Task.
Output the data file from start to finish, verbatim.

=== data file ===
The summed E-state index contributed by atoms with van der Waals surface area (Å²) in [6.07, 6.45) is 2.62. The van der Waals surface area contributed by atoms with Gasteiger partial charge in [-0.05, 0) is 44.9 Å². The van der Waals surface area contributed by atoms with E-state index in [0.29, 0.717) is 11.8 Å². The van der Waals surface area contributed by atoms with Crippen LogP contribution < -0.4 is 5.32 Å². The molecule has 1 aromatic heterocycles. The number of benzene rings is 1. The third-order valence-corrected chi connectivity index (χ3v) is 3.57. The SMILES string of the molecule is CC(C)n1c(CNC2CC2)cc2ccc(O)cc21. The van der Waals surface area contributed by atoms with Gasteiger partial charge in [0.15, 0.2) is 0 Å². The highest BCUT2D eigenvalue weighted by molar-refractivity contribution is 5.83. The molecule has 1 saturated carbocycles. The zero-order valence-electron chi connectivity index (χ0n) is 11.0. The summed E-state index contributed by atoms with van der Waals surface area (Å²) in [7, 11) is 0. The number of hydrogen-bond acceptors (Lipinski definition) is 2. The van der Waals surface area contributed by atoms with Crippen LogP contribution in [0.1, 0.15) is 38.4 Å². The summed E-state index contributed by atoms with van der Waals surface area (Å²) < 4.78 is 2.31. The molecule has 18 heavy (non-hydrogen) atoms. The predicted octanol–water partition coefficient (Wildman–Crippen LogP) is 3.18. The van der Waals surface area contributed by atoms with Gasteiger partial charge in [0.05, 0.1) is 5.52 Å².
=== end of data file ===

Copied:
The summed E-state index contributed by atoms with van der Waals surface area (Å²) in [6.07, 6.45) is 2.62. The van der Waals surface area contributed by atoms with Gasteiger partial charge in [-0.05, 0) is 44.9 Å². The van der Waals surface area contributed by atoms with E-state index in [0.29, 0.717) is 11.8 Å². The van der Waals surface area contributed by atoms with Crippen LogP contribution < -0.4 is 5.32 Å². The molecule has 1 aromatic heterocycles. The number of benzene rings is 1. The third-order valence-corrected chi connectivity index (χ3v) is 3.57. The SMILES string of the molecule is CC(C)n1c(CNC2CC2)cc2ccc(O)cc21. The van der Waals surface area contributed by atoms with Gasteiger partial charge in [0.15, 0.2) is 0 Å². The highest BCUT2D eigenvalue weighted by molar-refractivity contribution is 5.83. The molecule has 1 saturated carbocycles. The zero-order valence-electron chi connectivity index (χ0n) is 11.0. The summed E-state index contributed by atoms with van der Waals surface area (Å²) in [7, 11) is 0. The number of hydrogen-bond acceptors (Lipinski definition) is 2. The van der Waals surface area contributed by atoms with Crippen LogP contribution in [0.1, 0.15) is 38.4 Å². The summed E-state index contributed by atoms with van der Waals surface area (Å²) < 4.78 is 2.31. The molecule has 18 heavy (non-hydrogen) atoms. The predicted octanol–water partition coefficient (Wildman–Crippen LogP) is 3.18. The van der Waals surface area contributed by atoms with Gasteiger partial charge in [0.05, 0.1) is 5.52 Å².